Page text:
By doing so, you ease menopause symptoms by replacing the hormones that naturally decline with age.

    Why is this important? Simply put, because each of our hormone has a specific function and further, symptoms related to its deficiency. “For example, estrogen deficiency causes hot flushes, night sweats, and vaginal dryness,” shares the doctor.

    “Progesterone deficiency links in with insomnia and anxiety while testosterone replacement will improve energy and libido. Plus, all of these hormones are neurosteroids and can have an impact on brain function, specifically memory – a common menopausal complaint.”

    Are there different types of HRT?

    Yes, there are. According to the NHS website, because there are so many types of HRT, finding the right one for you can be somewhat difficult.

    They span:

    • Tablets
    • Skin patches
    • Gels
    • Vaginal creams
    • Pessaries
    • Rings.

    Side effects of HRT

    Side effects relating to estrogen replacement can be:

    Those relating to progesterone can be:

    • Fluid retention
    • Mood swings.

    Similarly, testosterone can cause:

    However, with the correct regime to suit your needs, side effects last only a few weeks, shares Aziz Scott. “Symptoms can be minimised,” she reassures.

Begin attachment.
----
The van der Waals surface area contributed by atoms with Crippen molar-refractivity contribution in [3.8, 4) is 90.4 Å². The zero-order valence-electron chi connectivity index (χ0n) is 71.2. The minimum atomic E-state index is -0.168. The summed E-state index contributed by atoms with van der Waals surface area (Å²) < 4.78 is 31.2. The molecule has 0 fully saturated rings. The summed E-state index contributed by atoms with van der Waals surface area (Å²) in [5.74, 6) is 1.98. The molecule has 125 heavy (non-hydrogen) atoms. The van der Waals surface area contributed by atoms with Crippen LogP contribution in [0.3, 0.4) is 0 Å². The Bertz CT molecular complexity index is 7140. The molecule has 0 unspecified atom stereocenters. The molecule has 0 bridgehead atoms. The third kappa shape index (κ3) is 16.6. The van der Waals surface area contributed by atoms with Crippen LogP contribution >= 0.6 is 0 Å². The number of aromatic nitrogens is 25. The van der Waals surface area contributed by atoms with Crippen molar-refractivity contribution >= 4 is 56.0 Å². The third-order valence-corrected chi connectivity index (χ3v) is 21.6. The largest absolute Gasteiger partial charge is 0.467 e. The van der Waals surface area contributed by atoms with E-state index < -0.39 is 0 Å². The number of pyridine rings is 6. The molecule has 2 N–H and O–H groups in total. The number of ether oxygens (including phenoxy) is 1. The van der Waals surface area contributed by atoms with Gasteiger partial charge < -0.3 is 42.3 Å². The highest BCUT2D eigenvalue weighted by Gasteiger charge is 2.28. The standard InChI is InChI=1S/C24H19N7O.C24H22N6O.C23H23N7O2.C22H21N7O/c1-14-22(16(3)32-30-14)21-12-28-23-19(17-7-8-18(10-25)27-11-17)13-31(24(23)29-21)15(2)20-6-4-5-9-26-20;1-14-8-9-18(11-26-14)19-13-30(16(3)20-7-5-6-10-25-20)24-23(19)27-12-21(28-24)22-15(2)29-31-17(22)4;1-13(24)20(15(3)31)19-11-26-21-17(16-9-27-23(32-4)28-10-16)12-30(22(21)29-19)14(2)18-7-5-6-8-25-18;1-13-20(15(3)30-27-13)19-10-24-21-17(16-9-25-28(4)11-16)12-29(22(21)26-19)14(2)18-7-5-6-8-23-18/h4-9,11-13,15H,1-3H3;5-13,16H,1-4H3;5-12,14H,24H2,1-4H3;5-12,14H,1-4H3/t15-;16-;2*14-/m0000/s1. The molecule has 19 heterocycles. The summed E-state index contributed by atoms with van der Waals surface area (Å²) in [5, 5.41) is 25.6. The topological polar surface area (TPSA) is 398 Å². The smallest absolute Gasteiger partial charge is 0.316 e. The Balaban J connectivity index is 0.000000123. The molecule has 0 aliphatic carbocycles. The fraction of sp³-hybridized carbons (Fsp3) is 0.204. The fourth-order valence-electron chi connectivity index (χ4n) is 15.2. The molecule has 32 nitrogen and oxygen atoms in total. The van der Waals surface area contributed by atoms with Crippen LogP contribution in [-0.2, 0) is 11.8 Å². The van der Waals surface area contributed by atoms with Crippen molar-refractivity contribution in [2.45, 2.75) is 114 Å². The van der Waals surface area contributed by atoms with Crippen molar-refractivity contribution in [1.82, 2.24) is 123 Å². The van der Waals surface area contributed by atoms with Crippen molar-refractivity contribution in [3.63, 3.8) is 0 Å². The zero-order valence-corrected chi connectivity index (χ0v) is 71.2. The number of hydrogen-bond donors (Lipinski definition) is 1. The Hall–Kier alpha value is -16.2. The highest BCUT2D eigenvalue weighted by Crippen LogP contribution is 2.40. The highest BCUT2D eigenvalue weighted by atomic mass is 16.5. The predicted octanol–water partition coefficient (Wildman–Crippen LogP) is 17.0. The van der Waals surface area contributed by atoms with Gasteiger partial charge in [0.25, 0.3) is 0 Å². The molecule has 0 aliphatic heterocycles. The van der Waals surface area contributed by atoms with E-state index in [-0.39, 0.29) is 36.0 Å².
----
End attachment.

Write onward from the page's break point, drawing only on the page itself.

I’m not sure whether I should take HRT – help! 

    Short answer – it’s up to you. “Most women notice a huge improvement in quality of life with HRT with fewer symptoms, improved hot flushes and night sweats, improved sexual health and libido and better mood,” shares Aziz Scott. “There are also well researched long term health benefits such as decrease in osteoporosis risk, improved cardiovascular health and a decreased risk of Alzheimer’s dementia.”

    Bottom line: the doctor reckons that the benefits of HRT usually outweigh the risks for most women. “The risks are usually small, depend on the type of HRT you take, how long you take it for and your own health risks,” she goes on.

    Hormone replacement therapy: Gels